Wonderful performances, and at barely more than £2 a disc well worth a place on the shelf beside your Beecham and Mackerras. But where on earth is Symphony No 32? I know Fischer makes the point in his notes that there's no definitive canon of the symphonies, what with adapted overtures, serenades, etc, but surely 32 has an accepted place? And it's a shame we've lost the off the wall notes that accompanied the earlier single disc issues, which led some people to wonder just what Fischer was on. No matter; for sheer verve and joy, this is a five star issue.
Joy, bouyancy, verve, poise are here in abundance. I can't imagine how he manages to keep the listener's interest at a keen edge without letup --- in symphony after symphony --- but he succeeds handsomely. This is THE Mozart set for me and will continue to be so for my lifetime. It eclipses all others.
It is indeed a fascinating journey to experience these symphonies starting with number one composed in London in 1764 or more likely 1765. The influence from J.Ch. Bach is here obvious. The collection ends with symphony number forty-one from 1788. It is amazing how transparent and with what clarity it sounds. This music is indeed the work of a genius. Adam Fischer and the Danish National Chamber Orchestra should be proud of their achievements. Absolute top quality. Highly recommended!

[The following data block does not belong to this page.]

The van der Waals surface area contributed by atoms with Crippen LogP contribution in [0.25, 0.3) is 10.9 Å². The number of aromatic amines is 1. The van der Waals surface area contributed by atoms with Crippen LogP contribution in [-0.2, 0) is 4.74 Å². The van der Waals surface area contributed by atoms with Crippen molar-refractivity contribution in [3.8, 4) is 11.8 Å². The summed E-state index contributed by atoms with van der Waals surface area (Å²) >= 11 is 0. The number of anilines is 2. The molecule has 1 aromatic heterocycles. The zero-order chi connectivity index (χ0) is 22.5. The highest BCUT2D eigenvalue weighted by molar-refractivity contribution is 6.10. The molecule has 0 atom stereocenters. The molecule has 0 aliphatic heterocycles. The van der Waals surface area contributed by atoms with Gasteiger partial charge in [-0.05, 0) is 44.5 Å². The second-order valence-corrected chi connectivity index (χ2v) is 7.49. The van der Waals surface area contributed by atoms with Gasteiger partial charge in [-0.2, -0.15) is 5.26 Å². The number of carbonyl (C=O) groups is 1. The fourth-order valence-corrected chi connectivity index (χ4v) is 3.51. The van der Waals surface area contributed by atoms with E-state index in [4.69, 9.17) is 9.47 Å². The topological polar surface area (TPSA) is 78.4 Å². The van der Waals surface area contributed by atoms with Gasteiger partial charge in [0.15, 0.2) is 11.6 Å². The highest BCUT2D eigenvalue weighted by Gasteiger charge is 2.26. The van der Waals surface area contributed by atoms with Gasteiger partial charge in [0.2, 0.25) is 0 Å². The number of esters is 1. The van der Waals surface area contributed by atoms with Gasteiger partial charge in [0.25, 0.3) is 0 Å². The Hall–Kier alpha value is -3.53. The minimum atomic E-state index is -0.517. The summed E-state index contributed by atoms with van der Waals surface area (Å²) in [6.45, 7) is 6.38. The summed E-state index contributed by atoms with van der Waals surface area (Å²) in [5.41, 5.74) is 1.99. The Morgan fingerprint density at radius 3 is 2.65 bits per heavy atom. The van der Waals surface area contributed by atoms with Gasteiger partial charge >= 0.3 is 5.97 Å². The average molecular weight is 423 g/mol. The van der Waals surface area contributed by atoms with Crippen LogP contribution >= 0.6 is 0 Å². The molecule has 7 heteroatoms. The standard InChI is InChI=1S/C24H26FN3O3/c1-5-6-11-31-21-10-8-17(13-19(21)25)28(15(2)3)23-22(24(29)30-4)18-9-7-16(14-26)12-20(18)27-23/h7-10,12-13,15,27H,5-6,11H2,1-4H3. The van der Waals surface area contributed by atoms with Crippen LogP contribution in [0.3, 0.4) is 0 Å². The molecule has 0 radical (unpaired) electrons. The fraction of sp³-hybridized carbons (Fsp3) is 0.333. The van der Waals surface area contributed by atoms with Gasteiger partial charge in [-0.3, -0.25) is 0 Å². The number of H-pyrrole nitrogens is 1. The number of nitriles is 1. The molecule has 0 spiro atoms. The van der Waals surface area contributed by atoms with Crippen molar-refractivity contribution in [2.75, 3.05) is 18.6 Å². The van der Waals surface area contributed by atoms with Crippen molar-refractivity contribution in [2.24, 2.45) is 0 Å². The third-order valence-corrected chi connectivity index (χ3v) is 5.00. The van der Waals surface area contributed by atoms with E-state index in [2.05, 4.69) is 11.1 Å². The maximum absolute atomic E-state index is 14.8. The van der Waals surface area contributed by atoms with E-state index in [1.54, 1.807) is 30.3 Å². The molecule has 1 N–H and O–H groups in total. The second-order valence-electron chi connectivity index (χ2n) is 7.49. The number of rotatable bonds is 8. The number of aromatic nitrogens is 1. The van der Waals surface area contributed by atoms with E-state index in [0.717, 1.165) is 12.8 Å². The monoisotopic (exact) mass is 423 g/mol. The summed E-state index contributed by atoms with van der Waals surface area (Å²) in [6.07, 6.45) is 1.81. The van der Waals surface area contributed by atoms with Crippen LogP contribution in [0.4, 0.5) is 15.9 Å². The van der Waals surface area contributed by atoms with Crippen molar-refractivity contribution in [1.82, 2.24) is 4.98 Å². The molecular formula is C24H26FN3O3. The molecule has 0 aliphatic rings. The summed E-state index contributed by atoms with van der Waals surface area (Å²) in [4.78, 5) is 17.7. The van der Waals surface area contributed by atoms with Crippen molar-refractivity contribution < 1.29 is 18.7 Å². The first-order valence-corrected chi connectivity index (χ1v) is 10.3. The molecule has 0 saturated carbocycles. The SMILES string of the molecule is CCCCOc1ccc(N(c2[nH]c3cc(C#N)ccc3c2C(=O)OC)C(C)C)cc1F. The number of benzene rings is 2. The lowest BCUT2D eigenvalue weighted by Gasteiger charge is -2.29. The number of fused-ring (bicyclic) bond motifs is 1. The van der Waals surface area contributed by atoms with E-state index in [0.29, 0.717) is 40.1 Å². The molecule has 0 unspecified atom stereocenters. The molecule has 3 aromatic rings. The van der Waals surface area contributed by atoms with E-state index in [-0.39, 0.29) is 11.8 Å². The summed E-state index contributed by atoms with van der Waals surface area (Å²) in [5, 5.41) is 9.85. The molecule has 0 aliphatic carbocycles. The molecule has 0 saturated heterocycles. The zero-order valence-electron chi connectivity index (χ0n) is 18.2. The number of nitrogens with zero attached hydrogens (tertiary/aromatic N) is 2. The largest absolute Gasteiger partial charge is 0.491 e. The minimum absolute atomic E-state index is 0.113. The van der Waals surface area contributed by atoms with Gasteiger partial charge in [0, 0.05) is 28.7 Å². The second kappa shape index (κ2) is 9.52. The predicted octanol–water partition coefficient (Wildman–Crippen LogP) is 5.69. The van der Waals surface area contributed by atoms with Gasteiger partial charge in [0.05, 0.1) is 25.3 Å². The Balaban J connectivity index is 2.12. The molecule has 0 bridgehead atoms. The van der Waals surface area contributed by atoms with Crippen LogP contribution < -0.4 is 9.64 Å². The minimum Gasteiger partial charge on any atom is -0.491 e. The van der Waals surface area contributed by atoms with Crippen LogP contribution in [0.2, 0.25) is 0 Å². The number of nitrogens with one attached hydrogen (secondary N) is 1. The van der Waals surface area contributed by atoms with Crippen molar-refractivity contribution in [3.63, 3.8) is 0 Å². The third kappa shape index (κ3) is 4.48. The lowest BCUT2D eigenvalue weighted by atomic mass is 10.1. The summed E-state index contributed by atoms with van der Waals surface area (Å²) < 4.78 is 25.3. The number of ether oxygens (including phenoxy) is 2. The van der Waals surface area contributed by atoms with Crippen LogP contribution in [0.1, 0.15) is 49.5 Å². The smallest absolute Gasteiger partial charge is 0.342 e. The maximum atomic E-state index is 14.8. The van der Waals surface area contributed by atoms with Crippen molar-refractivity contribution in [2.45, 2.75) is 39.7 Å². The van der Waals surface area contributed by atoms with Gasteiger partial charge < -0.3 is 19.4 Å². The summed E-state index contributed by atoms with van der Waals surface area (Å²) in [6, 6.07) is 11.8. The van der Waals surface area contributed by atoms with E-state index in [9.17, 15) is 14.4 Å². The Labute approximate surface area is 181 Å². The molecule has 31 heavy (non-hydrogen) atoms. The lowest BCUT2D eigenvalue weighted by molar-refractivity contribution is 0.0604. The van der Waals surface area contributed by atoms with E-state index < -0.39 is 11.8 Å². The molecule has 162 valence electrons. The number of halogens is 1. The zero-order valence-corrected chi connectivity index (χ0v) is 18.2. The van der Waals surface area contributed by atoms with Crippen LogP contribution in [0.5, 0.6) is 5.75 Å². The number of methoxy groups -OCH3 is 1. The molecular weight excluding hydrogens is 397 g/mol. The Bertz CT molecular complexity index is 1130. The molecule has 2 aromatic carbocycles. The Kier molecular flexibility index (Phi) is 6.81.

The Danes, often looked upon with a mocking love-hate attitude by us swedes baffled crime TV affectionados with the series "the Killing". No comparision made with Fischer/DR Underholdingsorkestrets feat other than heres more of that quality one might accuse the danes of; joy-de-vivre, sense of fun, humanity, tounge-in-cheek or sometimes that dark-shaded mood one could find in Mozart Sym. readings. For some time I've been thinking that theres not more to listen to in these works that what's heard in Hogwood, Gardiner, Pinnock, Marriner....Harnoncourt, lately both Böhm and Tate, but heres a joyful susprise. It might not be Mozart for everyone since the readings are "spiced", eg. I can't explain what happened to the menuet in no 33, but it's tought-provoking and fun. This set seems hyped by reviewers from all over the world, but they're right. I don't hesitate to put this cycle as the first amongst equals of any of the ones I have in my shelves right now. Claus Johansens liner notes puts it nicely, "We smile bravely to our colleagues who have been struggling for 225 years to bring his music to life. And then it is our turn." If I say that it's serious commitement and music-making with a big austro-hungarian (whatever that is!) - danish smile. Clear (ultraclear) recordings, easy to hear the different voices and lots of precision. Not complete in the encyclopaedic sense - no 32 as well as the younger Mozarts sinfonias/ouvertures are lacking, but who cares. I don't. Music matters. Reference class.